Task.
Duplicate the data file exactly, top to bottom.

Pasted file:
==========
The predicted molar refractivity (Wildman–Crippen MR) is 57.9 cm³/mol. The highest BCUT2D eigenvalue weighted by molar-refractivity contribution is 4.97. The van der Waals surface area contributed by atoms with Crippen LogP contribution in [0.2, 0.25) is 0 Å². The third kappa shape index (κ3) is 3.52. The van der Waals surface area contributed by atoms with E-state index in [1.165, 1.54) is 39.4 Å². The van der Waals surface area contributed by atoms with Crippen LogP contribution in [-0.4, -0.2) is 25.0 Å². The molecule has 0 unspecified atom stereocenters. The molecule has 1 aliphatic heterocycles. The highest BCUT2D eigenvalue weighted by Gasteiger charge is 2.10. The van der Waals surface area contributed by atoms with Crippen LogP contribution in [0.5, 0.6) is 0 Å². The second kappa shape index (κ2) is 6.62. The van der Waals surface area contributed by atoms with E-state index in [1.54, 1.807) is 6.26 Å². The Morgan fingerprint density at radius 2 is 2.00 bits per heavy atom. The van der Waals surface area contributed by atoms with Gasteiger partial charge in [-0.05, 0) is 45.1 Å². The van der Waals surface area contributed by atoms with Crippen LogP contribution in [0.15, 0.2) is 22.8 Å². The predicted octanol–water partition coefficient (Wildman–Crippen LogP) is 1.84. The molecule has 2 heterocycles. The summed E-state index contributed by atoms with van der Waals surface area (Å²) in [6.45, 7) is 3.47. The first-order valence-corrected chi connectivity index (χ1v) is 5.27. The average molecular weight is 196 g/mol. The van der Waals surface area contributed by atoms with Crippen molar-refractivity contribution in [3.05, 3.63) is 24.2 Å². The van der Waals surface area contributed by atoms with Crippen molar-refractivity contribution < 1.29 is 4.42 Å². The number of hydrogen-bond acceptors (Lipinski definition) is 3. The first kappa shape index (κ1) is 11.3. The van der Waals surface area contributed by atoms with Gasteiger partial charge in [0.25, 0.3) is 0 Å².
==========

The predicted molar refractivity (Wildman–Crippen MR) is 57.9 cm³/mol. The highest BCUT2D eigenvalue weighted by molar-refractivity contribution is 4.97. The van der Waals surface area contributed by atoms with Crippen LogP contribution in [0.2, 0.25) is 0 Å². The third kappa shape index (κ3) is 3.52. The van der Waals surface area contributed by atoms with E-state index in [1.165, 1.54) is 39.4 Å². The van der Waals surface area contributed by atoms with Crippen LogP contribution in [-0.4, -0.2) is 25.0 Å². The molecule has 0 unspecified atom stereocenters. The molecule has 1 aliphatic heterocycles. The highest BCUT2D eigenvalue weighted by Gasteiger charge is 2.10. The van der Waals surface area contributed by atoms with Crippen LogP contribution in [0.5, 0.6) is 0 Å². The second kappa shape index (κ2) is 6.62. The van der Waals surface area contributed by atoms with E-state index in [1.54, 1.807) is 6.26 Å². The Morgan fingerprint density at radius 2 is 2.00 bits per heavy atom. The van der Waals surface area contributed by atoms with Gasteiger partial charge in [-0.05, 0) is 45.1 Å². The van der Waals surface area contributed by atoms with Crippen LogP contribution in [0.15, 0.2) is 22.8 Å². The predicted octanol–water partition coefficient (Wildman–Crippen LogP) is 1.84. The molecule has 2 heterocycles. The summed E-state index contributed by atoms with van der Waals surface area (Å²) in [6.45, 7) is 3.47. The first-order valence-corrected chi connectivity index (χ1v) is 5.27. The average molecular weight is 196 g/mol. The van der Waals surface area contributed by atoms with Crippen molar-refractivity contribution in [3.05, 3.63) is 24.2 Å². The van der Waals surface area contributed by atoms with Crippen molar-refractivity contribution < 1.29 is 4.42 Å². The number of hydrogen-bond acceptors (Lipinski definition) is 3. The first kappa shape index (κ1) is 11.3. The van der Waals surface area contributed by atoms with Gasteiger partial charge in [0.25, 0.3) is 0 Å².